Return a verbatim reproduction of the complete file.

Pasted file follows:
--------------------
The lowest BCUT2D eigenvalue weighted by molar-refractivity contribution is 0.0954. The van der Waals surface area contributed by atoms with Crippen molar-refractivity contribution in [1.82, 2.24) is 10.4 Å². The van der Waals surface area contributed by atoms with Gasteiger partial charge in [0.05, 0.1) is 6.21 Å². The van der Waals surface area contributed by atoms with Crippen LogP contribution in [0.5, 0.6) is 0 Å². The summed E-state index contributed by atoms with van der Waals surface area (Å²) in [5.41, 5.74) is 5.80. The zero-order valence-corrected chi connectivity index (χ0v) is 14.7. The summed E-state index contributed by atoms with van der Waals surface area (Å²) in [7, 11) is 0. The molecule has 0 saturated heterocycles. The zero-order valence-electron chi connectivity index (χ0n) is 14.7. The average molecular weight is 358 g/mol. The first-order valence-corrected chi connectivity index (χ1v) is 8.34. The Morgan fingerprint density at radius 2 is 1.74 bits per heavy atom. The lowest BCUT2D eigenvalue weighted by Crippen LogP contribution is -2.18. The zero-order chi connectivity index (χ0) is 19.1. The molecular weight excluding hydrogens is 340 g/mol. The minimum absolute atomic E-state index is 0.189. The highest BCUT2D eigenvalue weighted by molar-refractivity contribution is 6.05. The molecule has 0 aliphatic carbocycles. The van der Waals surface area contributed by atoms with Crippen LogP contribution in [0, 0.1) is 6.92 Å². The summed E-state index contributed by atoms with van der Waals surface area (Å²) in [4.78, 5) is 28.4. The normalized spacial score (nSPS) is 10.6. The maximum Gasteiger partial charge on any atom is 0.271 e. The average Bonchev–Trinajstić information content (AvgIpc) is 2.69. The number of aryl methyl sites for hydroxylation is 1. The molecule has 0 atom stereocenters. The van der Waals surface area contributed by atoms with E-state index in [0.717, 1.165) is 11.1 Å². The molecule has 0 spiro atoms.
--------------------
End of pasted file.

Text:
The lowest BCUT2D eigenvalue weighted by molar-refractivity contribution is 0.0954. The van der Waals surface area contributed by atoms with Crippen molar-refractivity contribution in [1.82, 2.24) is 10.4 Å². The van der Waals surface area contributed by atoms with Gasteiger partial charge in [0.05, 0.1) is 6.21 Å². The van der Waals surface area contributed by atoms with Crippen LogP contribution in [0.5, 0.6) is 0 Å². The summed E-state index contributed by atoms with van der Waals surface area (Å²) in [5.41, 5.74) is 5.80. The zero-order valence-corrected chi connectivity index (χ0v) is 14.7. The summed E-state index contributed by atoms with van der Waals surface area (Å²) in [7, 11) is 0. The molecule has 0 saturated heterocycles. The zero-order valence-electron chi connectivity index (χ0n) is 14.7. The average molecular weight is 358 g/mol. The first-order valence-corrected chi connectivity index (χ1v) is 8.34. The Morgan fingerprint density at radius 2 is 1.74 bits per heavy atom. The lowest BCUT2D eigenvalue weighted by Crippen LogP contribution is -2.18. The zero-order chi connectivity index (χ0) is 19.1. The molecular weight excluding hydrogens is 340 g/mol. The minimum absolute atomic E-state index is 0.189. The highest BCUT2D eigenvalue weighted by molar-refractivity contribution is 6.05. The molecule has 0 aliphatic carbocycles. The van der Waals surface area contributed by atoms with Crippen LogP contribution in [0, 0.1) is 6.92 Å². The summed E-state index contributed by atoms with van der Waals surface area (Å²) in [4.78, 5) is 28.4. The normalized spacial score (nSPS) is 10.6. The maximum Gasteiger partial charge on any atom is 0.271 e. The average Bonchev–Trinajstić information content (AvgIpc) is 2.69. The number of aryl methyl sites for hydroxylation is 1. The molecule has 0 atom stereocenters. The van der Waals surface area contributed by atoms with E-state index in [0.717, 1.165) is 11.1 Å². The molecule has 0 spiro atoms.